NATO Secretary General Jens Stoltenberg has stated that the alliance approved a new scheme for calculating contributions to its total budget.
“It’s true that we have agreed with the new formula for the distribution of these costs [in NATO’s common budget], with the US due to pay less and Germany expected to pay more. Each of these countries will pay almost 16% of the NATO budget, and the rest will be distributed among other allies”, Stoltenberg told reporters in Paris on Thursday.
Separately, the NATO chief pledged further modernization of the “strong” alliance, also reiterating his recent remarks that the EU is unable to defend Europe on its own.
"The EU is important, but it cannot defend Europe,” Stoltenberg said earlier this month after French President Emmanuel Macron claimed that NATO is experiencing “brain death”.
The Thursday statement comes after CNN cited unnamed US Department of Defence sources as saying that the White House had decided to cut its contributions of direct funding for NATO, hoping that other countries will fill the gap in the budget of the alliance.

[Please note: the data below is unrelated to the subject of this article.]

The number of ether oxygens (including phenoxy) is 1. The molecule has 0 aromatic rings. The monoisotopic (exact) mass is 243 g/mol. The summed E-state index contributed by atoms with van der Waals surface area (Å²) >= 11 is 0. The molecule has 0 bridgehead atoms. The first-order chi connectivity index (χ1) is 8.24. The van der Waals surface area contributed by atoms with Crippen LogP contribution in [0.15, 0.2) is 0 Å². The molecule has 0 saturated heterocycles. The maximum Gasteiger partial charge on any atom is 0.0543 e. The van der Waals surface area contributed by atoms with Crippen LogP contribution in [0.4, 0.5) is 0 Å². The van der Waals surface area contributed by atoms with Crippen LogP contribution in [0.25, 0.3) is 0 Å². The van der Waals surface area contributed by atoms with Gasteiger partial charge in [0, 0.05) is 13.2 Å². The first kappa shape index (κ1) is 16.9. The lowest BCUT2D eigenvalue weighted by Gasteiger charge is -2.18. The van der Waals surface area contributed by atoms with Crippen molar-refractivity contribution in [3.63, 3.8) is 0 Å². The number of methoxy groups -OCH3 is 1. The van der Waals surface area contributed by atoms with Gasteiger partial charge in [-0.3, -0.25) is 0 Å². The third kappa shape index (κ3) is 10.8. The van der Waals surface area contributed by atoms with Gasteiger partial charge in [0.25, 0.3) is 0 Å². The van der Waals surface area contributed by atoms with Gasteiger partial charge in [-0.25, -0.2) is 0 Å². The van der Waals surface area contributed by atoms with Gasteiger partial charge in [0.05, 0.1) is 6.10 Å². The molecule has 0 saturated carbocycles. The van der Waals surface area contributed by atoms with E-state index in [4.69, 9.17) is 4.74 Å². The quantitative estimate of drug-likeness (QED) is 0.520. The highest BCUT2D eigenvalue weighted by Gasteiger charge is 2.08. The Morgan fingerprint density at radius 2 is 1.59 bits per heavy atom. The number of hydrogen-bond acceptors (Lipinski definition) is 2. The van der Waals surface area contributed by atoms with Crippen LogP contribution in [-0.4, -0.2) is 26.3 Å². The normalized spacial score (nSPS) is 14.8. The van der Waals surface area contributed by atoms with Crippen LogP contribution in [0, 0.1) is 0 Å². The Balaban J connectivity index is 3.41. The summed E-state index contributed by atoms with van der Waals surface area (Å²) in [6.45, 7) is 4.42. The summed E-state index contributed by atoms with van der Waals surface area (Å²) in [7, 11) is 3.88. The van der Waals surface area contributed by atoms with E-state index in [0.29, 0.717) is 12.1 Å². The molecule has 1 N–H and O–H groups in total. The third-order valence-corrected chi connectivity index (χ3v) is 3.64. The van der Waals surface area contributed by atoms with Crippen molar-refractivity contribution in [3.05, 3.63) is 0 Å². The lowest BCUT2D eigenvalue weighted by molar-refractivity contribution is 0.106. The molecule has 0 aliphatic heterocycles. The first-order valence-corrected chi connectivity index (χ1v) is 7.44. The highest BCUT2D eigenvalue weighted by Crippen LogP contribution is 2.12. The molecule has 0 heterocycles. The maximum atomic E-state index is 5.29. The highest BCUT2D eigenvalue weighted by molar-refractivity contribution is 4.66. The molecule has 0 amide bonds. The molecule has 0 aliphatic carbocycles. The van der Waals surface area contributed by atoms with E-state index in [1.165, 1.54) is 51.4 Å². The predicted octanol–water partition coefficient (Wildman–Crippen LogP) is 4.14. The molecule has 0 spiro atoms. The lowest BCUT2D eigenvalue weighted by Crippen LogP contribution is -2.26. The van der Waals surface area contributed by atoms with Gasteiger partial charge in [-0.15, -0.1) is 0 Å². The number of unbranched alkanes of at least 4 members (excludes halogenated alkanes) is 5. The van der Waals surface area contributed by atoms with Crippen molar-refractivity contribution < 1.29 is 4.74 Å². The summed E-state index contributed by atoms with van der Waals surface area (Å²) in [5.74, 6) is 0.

The sources claimed that the US plans to slash its payments to NATO to about 16% of total contributions to the alliance, which actually puts the country on par with Germany, which will contribute about 14.8%.
According to the media outlet, the share of direct US funding was about 22%, which covered the costs of maintaining the alliance's headquarters, its security investments and some joint military operations.
“All Allies have agreed upon a new cost sharing formula. Under the new formula, cost shares attributed to most European Allies and Canada will go up, while the US share will come down. This is an important demonstration of Allies' commitment to the Alliance and to fairer burden-sharing”, the source pointed out.
Trump Slams Germany for Failing to Pay Fair NATO Share
US President Donald Trump has repeatedly pressed NATO member states to meet their annual defence spending obligations in the alliance since he took office in 2017.
He even insisted that they raise their expenditures to 4 percent of GDP — instead of the existing target of 2 percent.
In particular, Trump pointed the finger at Germany for its refusing to meet the goal.
Germany reportedly earmarked a total of 1.23 percent of its GDP for defence in 2018, with Berlin expected to further boost defence expenses next year to 49.7 billion euros, or 1.38 percent of its GDP.
Chancellor Angela Merkel additionally pledged to increase Germany’s military spending up to 1.5 percent of its GDP by 2023, which is, however, out of line with the NATO target.